Cluster munitions, first used in World War II, consist of a container that opens in the air, scattering a large number of explosive ‘bombs’ over a wide area. They were originally designed to destroy multiple military targets over a wide area, but also pose a significant danger to civilians during and after an operation.
The United States is not a signatory to the international ban, the 2010 Convention on Cluster Munitions, but the claim is “complicated for optical reasons” and the risk to civilians from unexploded ordnance left on the battlefield, the person said.
Congress has imposed statutory restrictions on Washington’s ability to transfer cluster munitions, citing the risk to civilians. The President or Secretary of State can override these constraints, but a high standard must be met.
In this case, the United States does not believe that the ammunition Ukraine is asking for – enhanced conventional dual-use ammunition – is necessary for kyiv on the battlefield. Ukraine wants munitions that can be launched from high-mobility artillery rocket systems and 155mm howitzers, according to CNN, which first reported the news.
Human rights organizations have documented Russia’s use of cluster bombs on civilian targets in Ukraine and Syria. Moscow has deployed the weapons, including the 300mm Smerch cluster rockets that launch 72 rounds 90 kilometers, including Kharkiv.
Supplying cluster munitions to Ukraine would be a bad idea, as the United States recently committed $89 million to help Kyiv clear Russian landmines that now litter huge swaths of the country, POLITICO reported. in August.
The money will fund 100 demining teams in Ukraine over the next year and will be used to identify the most contaminated areas and help train and equip Ukrainian forces for mine clearance, officials said at the time.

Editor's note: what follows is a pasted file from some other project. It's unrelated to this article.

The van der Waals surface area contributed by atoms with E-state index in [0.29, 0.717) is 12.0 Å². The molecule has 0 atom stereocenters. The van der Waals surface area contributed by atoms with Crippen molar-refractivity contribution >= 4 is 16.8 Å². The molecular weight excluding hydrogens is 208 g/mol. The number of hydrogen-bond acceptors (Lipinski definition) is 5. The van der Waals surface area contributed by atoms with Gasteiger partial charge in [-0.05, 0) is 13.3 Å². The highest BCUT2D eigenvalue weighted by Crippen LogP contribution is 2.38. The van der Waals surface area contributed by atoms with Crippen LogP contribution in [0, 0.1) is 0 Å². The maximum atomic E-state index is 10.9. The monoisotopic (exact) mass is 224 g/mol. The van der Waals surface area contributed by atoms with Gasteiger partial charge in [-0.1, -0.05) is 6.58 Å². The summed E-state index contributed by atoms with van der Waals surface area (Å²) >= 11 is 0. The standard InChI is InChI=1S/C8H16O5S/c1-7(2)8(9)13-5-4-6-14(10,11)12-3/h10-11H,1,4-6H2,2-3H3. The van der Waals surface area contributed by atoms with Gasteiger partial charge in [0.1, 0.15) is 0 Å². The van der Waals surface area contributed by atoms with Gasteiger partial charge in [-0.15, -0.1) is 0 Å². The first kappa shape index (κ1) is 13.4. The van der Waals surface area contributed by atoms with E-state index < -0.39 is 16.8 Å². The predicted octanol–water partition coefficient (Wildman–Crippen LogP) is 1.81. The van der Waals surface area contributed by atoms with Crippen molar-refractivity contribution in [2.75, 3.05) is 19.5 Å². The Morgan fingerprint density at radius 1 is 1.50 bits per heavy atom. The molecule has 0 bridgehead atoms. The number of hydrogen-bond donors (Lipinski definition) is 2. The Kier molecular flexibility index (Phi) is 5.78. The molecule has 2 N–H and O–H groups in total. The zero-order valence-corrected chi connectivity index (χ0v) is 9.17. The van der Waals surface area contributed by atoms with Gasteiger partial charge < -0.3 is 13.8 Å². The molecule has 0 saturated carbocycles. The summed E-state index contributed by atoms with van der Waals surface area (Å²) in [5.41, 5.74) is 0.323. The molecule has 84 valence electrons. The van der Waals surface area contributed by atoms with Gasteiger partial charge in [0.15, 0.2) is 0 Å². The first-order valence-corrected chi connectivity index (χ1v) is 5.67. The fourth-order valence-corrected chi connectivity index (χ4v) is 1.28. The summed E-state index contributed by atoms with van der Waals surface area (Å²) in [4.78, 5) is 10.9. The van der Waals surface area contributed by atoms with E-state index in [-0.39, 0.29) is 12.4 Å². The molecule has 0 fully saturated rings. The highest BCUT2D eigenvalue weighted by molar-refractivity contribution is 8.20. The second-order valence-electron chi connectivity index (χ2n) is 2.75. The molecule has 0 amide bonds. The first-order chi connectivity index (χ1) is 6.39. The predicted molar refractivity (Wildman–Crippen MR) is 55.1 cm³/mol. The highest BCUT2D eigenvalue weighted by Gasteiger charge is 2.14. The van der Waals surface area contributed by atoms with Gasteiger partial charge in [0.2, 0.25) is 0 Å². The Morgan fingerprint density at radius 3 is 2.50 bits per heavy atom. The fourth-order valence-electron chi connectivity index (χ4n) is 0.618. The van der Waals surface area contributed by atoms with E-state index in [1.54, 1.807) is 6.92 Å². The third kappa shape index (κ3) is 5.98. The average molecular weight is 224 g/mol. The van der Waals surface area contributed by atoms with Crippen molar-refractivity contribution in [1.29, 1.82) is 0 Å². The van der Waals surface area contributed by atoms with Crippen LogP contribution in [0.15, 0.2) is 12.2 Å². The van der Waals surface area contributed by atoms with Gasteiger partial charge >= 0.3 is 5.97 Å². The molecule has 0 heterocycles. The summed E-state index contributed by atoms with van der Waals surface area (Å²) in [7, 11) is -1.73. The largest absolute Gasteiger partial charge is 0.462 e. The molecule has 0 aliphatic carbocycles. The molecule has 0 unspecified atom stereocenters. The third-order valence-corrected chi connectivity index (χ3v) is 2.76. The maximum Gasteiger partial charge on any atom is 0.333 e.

Kiev estimates that 160,000 square kilometers of land could be contaminated with landmines and other unexploded ordnance – an area roughly the size of Virginia, Maryland and Connecticut combined.
President Joe Biden recently reversed a Trump-era expansion of the use of antipersonnel landmines in most places around the world. But the Pentagon is supplying Ukraine with anti-personnel Claymore munitions, which are considered landmines under the Ottawa treaty in a certain configuration.
However, Claymore ammunition supplied to Ukraine has been configured so that a “person in the know” physically triggers the ammunition, rather than using a tripwire, removing it from the category of landmines, according to a State Department official.
The Pentagon on Friday announced a new $275 million military aid package for Ukraine, including new air defense capabilities. Officials did not specify which systems are being transferred, but said they would be used to counter Russian-launched drones and missiles.
The package also includes additional ammunition for HIMARS, 80,000 155mm artillery rounds, Humvee ambulances and medical equipment, about 150 generators and field equipment, according to the DoD.
In total, the United States has committed $20 billion in security assistance to Ukraine since the start of the Biden administration, including more than $19.3 billion since the invasion.